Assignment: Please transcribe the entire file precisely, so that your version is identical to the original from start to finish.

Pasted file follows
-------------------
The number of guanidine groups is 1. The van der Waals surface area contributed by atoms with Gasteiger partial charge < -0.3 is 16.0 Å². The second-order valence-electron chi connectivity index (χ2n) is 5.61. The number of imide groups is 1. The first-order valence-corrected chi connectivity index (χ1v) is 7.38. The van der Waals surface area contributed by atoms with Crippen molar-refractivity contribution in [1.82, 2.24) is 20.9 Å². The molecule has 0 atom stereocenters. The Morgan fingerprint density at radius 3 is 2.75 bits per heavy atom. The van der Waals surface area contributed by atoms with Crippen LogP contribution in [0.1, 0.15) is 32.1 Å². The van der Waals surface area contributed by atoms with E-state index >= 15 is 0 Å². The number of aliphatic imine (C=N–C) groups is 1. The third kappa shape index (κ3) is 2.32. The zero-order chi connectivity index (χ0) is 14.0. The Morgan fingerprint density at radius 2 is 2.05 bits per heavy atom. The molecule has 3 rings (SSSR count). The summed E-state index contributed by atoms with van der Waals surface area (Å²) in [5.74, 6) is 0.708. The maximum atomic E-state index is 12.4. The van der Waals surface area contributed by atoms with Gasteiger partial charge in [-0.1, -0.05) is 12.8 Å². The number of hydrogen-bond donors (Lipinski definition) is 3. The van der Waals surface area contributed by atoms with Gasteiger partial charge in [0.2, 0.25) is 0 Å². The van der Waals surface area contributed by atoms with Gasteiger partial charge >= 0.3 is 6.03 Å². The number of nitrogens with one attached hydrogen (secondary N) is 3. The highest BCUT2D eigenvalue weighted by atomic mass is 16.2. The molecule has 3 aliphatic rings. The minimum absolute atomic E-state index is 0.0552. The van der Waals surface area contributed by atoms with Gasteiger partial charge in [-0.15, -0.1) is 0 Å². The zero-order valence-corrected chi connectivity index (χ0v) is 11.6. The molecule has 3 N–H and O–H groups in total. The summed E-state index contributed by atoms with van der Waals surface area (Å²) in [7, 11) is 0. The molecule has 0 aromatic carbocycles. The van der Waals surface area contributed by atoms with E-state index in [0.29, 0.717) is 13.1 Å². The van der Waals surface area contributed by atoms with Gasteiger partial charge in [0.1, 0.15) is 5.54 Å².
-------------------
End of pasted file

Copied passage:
The number of guanidine groups is 1. The van der Waals surface area contributed by atoms with Gasteiger partial charge < -0.3 is 16.0 Å². The second-order valence-electron chi connectivity index (χ2n) is 5.61. The number of imide groups is 1. The first-order valence-corrected chi connectivity index (χ1v) is 7.38. The van der Waals surface area contributed by atoms with Crippen molar-refractivity contribution in [1.82, 2.24) is 20.9 Å². The molecule has 0 atom stereocenters. The Morgan fingerprint density at radius 3 is 2.75 bits per heavy atom. The van der Waals surface area contributed by atoms with Crippen LogP contribution in [0.1, 0.15) is 32.1 Å². The van der Waals surface area contributed by atoms with E-state index >= 15 is 0 Å². The number of aliphatic imine (C=N–C) groups is 1. The third kappa shape index (κ3) is 2.32. The zero-order chi connectivity index (χ0) is 14.0. The Morgan fingerprint density at radius 2 is 2.05 bits per heavy atom. The molecule has 3 rings (SSSR count). The summed E-state index contributed by atoms with van der Waals surface area (Å²) in [5.74, 6) is 0.708. The maximum atomic E-state index is 12.4. The van der Waals surface area contributed by atoms with Gasteiger partial charge in [-0.1, -0.05) is 12.8 Å². The number of hydrogen-bond donors (Lipinski definition) is 3. The van der Waals surface area contributed by atoms with Gasteiger partial charge in [0.2, 0.25) is 0 Å². The van der Waals surface area contributed by atoms with Gasteiger partial charge >= 0.3 is 6.03 Å². The number of nitrogens with one attached hydrogen (secondary N) is 3. The highest BCUT2D eigenvalue weighted by atomic mass is 16.2. The molecule has 3 aliphatic rings. The minimum absolute atomic E-state index is 0.0552. The van der Waals surface area contributed by atoms with Gasteiger partial charge in [-0.15, -0.1) is 0 Å². The zero-order valence-corrected chi connectivity index (χ0v) is 11.6. The molecule has 3 N–H and O–H groups in total. The summed E-state index contributed by atoms with van der Waals surface area (Å²) in [7, 11) is 0. The molecule has 0 aromatic carbocycles. The van der Waals surface area contributed by atoms with E-state index in [0.29, 0.717) is 13.1 Å². The van der Waals surface area contributed by atoms with Gasteiger partial charge in [0.1, 0.15) is 5.54 Å².